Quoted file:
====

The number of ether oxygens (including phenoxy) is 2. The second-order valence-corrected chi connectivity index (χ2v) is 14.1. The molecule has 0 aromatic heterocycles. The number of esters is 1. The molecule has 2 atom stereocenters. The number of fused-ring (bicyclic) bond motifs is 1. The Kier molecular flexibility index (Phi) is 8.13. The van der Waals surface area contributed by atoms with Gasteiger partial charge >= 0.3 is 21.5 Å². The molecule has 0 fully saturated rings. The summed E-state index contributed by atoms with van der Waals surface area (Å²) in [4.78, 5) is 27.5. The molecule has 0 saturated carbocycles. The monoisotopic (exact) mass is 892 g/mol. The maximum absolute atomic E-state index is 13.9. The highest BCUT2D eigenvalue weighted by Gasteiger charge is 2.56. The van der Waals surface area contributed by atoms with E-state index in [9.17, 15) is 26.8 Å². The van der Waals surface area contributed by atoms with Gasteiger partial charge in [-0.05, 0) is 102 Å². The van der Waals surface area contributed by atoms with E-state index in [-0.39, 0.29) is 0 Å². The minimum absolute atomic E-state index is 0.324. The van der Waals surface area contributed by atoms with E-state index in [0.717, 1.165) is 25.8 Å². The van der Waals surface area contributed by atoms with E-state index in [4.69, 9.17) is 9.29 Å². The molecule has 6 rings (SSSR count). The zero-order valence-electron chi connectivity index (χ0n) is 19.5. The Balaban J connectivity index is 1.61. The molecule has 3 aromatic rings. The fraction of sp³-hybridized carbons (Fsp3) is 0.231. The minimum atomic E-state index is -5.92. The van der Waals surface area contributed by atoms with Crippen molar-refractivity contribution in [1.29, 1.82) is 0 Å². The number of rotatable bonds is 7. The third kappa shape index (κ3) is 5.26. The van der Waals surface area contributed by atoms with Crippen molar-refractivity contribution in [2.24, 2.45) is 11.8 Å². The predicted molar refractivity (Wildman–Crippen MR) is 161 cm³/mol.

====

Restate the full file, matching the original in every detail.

The number of ether oxygens (including phenoxy) is 2. The second-order valence-corrected chi connectivity index (χ2v) is 14.1. The molecule has 0 aromatic heterocycles. The number of esters is 1. The molecule has 2 atom stereocenters. The number of fused-ring (bicyclic) bond motifs is 1. The Kier molecular flexibility index (Phi) is 8.13. The van der Waals surface area contributed by atoms with Gasteiger partial charge >= 0.3 is 21.5 Å². The molecule has 0 fully saturated rings. The summed E-state index contributed by atoms with van der Waals surface area (Å²) in [4.78, 5) is 27.5. The molecule has 0 saturated carbocycles. The monoisotopic (exact) mass is 892 g/mol. The maximum absolute atomic E-state index is 13.9. The highest BCUT2D eigenvalue weighted by Gasteiger charge is 2.56. The van der Waals surface area contributed by atoms with E-state index in [9.17, 15) is 26.8 Å². The van der Waals surface area contributed by atoms with Gasteiger partial charge in [-0.05, 0) is 102 Å². The van der Waals surface area contributed by atoms with E-state index in [-0.39, 0.29) is 0 Å². The minimum absolute atomic E-state index is 0.324. The van der Waals surface area contributed by atoms with E-state index in [0.717, 1.165) is 25.8 Å². The van der Waals surface area contributed by atoms with E-state index in [4.69, 9.17) is 9.29 Å². The molecule has 6 rings (SSSR count). The zero-order valence-electron chi connectivity index (χ0n) is 19.5. The Balaban J connectivity index is 1.61. The molecule has 3 aromatic rings. The fraction of sp³-hybridized carbons (Fsp3) is 0.231. The minimum atomic E-state index is -5.92. The van der Waals surface area contributed by atoms with Crippen molar-refractivity contribution in [1.29, 1.82) is 0 Å². The number of rotatable bonds is 7. The third kappa shape index (κ3) is 5.26. The van der Waals surface area contributed by atoms with Crippen molar-refractivity contribution in [2.24, 2.45) is 11.8 Å². The predicted molar refractivity (Wildman–Crippen MR) is 161 cm³/mol.